Critical Review Two: Another Perspective on Development Engineering
By: Thomas Fisher
In their overview, Rachel Dzombak and Julia Kramer provide an insightful and thorough discussion of the emerging field of development engineering. Most interestingly to me, they correctly identify the strong interest in doing this work among today’s students, a generation that seems eager to integrate and apply knowledge in real-world situations rather than do academic exercises in the classroom.
I co-teach a development engineering course at the University of Minnesota with two colleagues, one an engineer and former Honeywell executive and the other a lawyer and former Minnesota legislator. With a background in architecture and service design, I bring design-thinking experience to the class. The context and content of our course, and other similar courses taught at Minnesota, differ in some ways from what Dzombak and Kramer describe—which is not to say that there is a right or wrong way to teach development engineering, but instead that there are many ways to do this work and grow this new field. There are a few places where our course differs from what Dzombak and Kramer describe, which I’ve set out to highlight here.
First the name: here we avoid calling this “development engineering,” which makes the work sound more technical and specialized than what it is. Fairly or not, the word engineering suggests that the outcome will be some sort of technology or product, which from our experience is rarely the case. Instead, we call our course “global venture design.” The class comprises students not just from engineering and design, but also from business and public affairs as well as the social sciences, humanities, and the arts. Working with colleagues in India, Uganda, and Nicaragua, the students develop services using mostly existing and appropriate technology, with business plans capable of attracting start-up funding. The engineering students play an invaluable role in helping the teams understand technological capabilities and resource limits, but this work is not engineering.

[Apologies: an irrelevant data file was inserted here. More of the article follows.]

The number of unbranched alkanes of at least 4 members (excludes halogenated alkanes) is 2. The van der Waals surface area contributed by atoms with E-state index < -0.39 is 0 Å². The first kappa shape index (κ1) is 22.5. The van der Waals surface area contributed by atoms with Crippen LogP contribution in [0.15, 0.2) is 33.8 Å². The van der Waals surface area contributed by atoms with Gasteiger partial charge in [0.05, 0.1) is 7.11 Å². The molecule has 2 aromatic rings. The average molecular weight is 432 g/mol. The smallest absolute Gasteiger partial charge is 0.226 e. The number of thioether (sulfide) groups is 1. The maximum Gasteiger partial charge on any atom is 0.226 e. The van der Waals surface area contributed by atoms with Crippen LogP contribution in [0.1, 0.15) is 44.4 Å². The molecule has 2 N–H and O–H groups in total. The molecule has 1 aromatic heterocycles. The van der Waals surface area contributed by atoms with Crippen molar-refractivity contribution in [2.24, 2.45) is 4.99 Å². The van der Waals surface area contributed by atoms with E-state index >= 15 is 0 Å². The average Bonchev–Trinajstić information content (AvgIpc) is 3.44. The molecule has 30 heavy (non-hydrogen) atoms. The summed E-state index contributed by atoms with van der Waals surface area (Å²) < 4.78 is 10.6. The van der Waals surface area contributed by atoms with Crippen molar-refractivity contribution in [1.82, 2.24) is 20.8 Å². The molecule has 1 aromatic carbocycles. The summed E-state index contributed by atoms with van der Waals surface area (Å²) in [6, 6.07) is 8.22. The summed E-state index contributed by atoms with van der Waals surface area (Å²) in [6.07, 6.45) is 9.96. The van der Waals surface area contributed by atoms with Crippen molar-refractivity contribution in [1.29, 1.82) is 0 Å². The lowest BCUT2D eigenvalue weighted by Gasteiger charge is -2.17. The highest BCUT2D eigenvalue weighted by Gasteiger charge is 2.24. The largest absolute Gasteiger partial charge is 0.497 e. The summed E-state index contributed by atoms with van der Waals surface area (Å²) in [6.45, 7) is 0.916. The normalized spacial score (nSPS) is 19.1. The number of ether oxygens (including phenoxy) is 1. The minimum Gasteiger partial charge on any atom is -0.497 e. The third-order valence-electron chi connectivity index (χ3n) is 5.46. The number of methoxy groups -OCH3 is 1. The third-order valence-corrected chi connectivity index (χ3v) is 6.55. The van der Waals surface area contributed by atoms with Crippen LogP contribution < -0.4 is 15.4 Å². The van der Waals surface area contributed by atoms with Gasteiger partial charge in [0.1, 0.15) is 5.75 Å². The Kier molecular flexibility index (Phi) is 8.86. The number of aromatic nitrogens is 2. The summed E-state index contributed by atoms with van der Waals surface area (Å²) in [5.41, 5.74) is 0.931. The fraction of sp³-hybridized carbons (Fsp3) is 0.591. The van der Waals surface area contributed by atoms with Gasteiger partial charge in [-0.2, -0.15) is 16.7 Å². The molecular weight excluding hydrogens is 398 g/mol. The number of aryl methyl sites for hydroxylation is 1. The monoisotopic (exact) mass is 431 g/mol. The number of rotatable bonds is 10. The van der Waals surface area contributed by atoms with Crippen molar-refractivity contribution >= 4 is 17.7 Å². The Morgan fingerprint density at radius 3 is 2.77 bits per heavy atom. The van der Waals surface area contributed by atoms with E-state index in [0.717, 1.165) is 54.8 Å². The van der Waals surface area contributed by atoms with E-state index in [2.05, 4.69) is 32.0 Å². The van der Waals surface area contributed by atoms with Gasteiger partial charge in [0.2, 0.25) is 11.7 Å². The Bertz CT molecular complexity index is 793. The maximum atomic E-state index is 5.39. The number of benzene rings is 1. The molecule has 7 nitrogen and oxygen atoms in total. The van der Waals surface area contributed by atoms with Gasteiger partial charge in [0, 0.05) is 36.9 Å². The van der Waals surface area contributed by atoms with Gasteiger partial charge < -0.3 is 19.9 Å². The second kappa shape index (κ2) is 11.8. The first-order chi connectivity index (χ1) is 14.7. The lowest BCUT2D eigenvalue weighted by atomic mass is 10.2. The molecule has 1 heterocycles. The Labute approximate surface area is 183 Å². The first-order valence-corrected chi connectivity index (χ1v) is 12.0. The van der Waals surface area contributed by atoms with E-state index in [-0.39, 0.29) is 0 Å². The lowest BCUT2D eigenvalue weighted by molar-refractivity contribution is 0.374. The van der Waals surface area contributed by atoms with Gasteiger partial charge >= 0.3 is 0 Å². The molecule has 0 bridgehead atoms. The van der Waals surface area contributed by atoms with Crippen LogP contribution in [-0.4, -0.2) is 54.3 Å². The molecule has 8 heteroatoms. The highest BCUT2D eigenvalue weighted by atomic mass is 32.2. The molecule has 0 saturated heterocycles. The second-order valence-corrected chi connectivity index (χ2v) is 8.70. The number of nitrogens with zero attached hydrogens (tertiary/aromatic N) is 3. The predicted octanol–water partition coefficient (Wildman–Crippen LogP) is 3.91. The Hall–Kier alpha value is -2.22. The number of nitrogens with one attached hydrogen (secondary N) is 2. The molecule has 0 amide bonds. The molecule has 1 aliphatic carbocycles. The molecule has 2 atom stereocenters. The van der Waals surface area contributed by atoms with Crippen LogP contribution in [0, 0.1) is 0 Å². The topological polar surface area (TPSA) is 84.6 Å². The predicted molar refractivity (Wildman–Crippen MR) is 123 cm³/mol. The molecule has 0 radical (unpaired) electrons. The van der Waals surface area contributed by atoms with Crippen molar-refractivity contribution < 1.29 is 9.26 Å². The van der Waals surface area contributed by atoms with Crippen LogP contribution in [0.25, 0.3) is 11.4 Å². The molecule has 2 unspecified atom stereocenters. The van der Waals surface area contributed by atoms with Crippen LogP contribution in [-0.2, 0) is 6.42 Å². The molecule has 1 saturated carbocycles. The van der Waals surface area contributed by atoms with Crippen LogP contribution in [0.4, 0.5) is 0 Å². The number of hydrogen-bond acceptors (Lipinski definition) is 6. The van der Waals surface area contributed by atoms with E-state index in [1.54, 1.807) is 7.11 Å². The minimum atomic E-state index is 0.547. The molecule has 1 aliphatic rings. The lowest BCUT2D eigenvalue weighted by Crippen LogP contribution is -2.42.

Second, this course exists within a “grand challenges curriculum” intended to refocus the work of the university on the major problems facing the world rather than on producing disciplinary specialists. While disciplinary knowledge matters, which is why our course, like all the others in this curriculum, attracts mainly upper-class undergraduates and a few graduate students, what matters more is the mix of disciplinary perspectives on each team. The greater the diversity of perspectives, the better the results, we find. Our goal is not to turn out Ph.D. development engineers, but to prepare the broader student body to deal with the wicked problems of the world in more collaborative, creative, and constructive ways.
Finally, we teach our students not to rush to solutions too quickly. Many of the teams in our class will often start by looking for a technological fix to a problem, but as they work with people in a country, students quickly realize that the solution must use what a community can afford, maintain, and support. This typically leads them to inventive ways of leveraging, coordinating, or deploying products and systems already widely used and understood. As students have attracted start-up funding and launched businesses based on their work in this class, we have heard back from them that the greatest success arises from the simplest ideas, often using what people already have at hand.
Development engineering, from this perspective, is more about developing the capacity of people to solve their own problems and less about engineering a solution for them. The world needs both, but we need more to do the former than the latter.
Thomas Fisher is a Professor and Director of the Metropolitan Design Center and the Dayton Hudson Chair in Urban Design at the University of Minnesota, Twin Cities. Previously the Editorial Director of Progressive Architecture magazine, Thomas has written nine books, over 50 book chapters or introductions, and over 400 articles in professional journals and major publications. He was named a top-25 design educator four times by Design Intelligence and has lectured at 36 universities and over 150 professional and public meetings. His newest book, Designing our Way to a Better World (Minnesota) came out in Spring 2016. Thomas is currently working on a book about “On-Demand Cities.”